Metrics And Measures Really Do Matter
This morning over breakfast I was talking to my family about what happened yesterday while I was out of town at an off site client meeting. My wife was watching our four-year old son Mattox play Wii; in particular a mini golf game. Mattox played one hole over and over and over again — basically driving my wife crazy. When she asked Mattox to play a different game or even a hole — he had an interesting answer for her. It turns out the hole he was playing is the one that creates the most coins that he can use in the treasure chest to customize his player.
To bring this back to sales enablement — one of the key things I focus on is buyer alignment. In our ongoing quest to myth bust conventional wisdom about sales and marketing — we’re taking a “customer-first” view on all of the little details we use in our industry to drive our sales engines. One executive I spoke with told me that one of the things they will look at in a vendor is the compensation plan of the sales organization. His view was that at the end of the day, it doesn’t really matter what the words are used — you get a much better feel for the true behavior of a given company based on their internal metrics.
Mattox is only four years old, but he figured out how to work a game to his benefit to get what he wants — the same is true with the metrics you set for your sales and marketing system. Here are a few common scenarios we see:
- Customer benefit realization pricing models — One company has moved off a price sheet and has developed a detailed questionnaire their sales teams work with prospective customers based on the problem they are looking to address, the current state environment, the desired end state, and a phased approach to benefit realization. This vendor ties its compensation to how they help their customers realize their business objectives. How effective is this approach? One of their projects was losing money so they shared with the customer the problem. Because all of their goals were aligned, the executives quickly showed the vendor what they could do to fix the problem and make more money. Think about that. Normally that relationship is the inverse (vendors margins are too high, buyer focuses procurement resources to reduce the spend).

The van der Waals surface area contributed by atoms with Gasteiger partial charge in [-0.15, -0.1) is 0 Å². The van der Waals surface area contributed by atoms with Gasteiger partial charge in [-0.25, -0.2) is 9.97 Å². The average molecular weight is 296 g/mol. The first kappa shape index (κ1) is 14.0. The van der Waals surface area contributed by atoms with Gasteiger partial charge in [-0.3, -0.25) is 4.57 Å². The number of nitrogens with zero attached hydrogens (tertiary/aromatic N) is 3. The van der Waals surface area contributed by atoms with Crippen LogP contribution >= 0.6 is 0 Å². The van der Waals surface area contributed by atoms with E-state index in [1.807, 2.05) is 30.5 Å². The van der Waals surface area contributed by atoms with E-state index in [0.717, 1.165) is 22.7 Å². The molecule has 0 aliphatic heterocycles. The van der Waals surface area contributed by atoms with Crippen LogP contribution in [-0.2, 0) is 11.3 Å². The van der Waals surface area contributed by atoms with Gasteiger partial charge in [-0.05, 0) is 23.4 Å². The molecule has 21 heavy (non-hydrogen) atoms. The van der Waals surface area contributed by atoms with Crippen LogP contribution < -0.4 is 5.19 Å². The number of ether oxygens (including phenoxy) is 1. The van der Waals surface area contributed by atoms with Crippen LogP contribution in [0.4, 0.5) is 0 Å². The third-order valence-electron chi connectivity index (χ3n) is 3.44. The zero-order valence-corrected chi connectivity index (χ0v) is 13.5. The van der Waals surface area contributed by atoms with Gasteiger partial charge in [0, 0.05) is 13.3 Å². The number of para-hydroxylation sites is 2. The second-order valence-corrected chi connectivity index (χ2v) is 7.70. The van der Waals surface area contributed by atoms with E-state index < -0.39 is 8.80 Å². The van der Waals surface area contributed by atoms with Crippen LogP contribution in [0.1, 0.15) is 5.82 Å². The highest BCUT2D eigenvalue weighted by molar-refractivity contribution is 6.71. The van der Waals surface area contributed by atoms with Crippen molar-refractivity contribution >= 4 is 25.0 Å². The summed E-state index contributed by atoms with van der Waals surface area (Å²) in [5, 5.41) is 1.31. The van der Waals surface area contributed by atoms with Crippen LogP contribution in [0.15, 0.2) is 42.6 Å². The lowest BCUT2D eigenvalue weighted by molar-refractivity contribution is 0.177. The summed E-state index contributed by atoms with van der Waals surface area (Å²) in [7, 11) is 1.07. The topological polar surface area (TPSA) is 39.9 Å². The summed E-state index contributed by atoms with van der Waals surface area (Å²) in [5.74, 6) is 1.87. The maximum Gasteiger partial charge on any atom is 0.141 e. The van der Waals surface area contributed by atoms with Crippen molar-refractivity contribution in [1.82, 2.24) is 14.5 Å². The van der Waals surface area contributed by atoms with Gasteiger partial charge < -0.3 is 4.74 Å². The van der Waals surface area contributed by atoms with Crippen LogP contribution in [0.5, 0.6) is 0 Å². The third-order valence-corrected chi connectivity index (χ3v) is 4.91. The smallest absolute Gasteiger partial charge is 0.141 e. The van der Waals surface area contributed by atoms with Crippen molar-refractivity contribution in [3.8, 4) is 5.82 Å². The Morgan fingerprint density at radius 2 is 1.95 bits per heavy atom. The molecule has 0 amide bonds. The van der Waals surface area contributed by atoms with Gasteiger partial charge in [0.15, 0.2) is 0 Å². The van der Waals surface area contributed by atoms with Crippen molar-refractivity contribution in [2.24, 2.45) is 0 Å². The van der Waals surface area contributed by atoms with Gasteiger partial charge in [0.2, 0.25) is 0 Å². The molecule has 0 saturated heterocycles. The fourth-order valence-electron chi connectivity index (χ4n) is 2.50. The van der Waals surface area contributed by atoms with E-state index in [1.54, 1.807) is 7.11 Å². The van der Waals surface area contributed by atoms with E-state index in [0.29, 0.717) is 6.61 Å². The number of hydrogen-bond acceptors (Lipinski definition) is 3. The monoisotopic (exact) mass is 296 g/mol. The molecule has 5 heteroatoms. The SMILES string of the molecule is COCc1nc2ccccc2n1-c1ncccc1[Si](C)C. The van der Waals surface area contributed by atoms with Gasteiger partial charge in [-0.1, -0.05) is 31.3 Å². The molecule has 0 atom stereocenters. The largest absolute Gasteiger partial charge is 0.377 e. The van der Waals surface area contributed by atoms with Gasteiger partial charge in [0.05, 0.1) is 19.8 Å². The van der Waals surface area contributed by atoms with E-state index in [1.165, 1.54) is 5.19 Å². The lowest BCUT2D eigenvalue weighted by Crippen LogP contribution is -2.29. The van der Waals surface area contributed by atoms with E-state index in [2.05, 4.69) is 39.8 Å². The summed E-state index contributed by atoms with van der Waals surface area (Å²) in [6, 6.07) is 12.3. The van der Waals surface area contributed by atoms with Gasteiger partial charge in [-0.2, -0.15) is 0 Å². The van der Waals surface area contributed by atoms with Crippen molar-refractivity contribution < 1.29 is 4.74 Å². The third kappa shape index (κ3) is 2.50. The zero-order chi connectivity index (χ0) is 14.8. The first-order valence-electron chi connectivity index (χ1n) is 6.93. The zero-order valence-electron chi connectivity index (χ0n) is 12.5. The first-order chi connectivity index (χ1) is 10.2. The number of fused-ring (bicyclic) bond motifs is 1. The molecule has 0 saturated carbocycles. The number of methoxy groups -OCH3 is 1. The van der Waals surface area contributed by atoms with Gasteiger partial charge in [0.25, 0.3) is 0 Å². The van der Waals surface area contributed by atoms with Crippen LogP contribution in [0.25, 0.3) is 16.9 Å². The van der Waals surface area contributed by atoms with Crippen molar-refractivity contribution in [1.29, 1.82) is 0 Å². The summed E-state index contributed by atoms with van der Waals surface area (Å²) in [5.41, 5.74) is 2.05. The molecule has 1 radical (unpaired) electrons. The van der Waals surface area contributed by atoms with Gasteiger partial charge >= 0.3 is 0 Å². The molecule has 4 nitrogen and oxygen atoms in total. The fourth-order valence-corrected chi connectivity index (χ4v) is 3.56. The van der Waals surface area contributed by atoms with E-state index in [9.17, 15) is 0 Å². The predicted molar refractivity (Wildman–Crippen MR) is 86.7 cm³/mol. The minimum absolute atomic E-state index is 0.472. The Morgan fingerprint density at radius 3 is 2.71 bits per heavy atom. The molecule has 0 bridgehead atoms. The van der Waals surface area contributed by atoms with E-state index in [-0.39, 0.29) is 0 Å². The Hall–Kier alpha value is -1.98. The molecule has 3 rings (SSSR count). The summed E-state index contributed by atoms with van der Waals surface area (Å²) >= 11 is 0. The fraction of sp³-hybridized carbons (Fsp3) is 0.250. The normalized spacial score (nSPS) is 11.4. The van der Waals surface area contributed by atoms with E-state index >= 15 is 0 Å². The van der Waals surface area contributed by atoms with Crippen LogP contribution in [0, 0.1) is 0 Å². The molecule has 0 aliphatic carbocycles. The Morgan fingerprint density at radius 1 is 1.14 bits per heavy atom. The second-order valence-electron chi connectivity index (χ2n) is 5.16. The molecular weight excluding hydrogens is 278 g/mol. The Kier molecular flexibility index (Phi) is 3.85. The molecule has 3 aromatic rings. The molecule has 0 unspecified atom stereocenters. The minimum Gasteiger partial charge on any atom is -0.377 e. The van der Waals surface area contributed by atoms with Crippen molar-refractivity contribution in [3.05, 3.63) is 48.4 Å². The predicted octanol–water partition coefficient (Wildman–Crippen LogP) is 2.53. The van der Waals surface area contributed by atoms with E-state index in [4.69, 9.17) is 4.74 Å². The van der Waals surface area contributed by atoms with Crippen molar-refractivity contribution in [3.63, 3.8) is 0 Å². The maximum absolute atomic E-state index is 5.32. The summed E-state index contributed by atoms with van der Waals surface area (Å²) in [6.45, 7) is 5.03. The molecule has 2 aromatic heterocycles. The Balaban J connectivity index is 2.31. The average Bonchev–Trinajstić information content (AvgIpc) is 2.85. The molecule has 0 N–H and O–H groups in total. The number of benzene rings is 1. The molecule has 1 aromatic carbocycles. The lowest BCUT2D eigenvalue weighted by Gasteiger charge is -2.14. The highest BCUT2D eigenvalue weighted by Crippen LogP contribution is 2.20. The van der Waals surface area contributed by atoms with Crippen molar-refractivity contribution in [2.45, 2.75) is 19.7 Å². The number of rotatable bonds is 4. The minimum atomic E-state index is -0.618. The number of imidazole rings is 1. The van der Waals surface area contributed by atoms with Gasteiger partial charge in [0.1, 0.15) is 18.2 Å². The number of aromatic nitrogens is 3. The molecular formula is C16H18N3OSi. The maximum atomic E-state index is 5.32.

- Abolition of commission structures — A microchip manufacturer, like a lot of other companies in our industry, has decided that its profitable growth strategy is tied to its ability to be intimate with its customers. They have taken this approach to new levels — abolishing all classical compensation structures; replacing sales incentives with a combination of team goals and customer success metrics. This company now has a 3% attrition rate, but more importantly margins have grown significantly as their customers are willing to pay a premium for the streamlined relationship.
The bottom line here is that the metrics you measure performance against drive the behavior — but this is often outside of the calculus of most sales enablement programs. To truly optimize your sales engine, you need to do some heavy lifting and deeply understand what is the end game. Are your optimizing a bunch of individual people, in disparate roles to generate a variety of deliverables or activities OR are creating a system that manufactures value for customers?
While there are many low-hanging-fruit sales enablement projects to tackle, at the end of the day the returns on investment are ultimately tied to the yield of the system; not by constantly monitoring the individual piece parts. Instead of focusing soley on measuring microscoping projects, deliverables, or activities - sales and marketing executives should agree on the specific measures for success for the whole system. Without that, there is no way to know if the individual goals set for: branding, demand generation, product marketing, sales engineers, sales management, or individual sales people align with each other or not.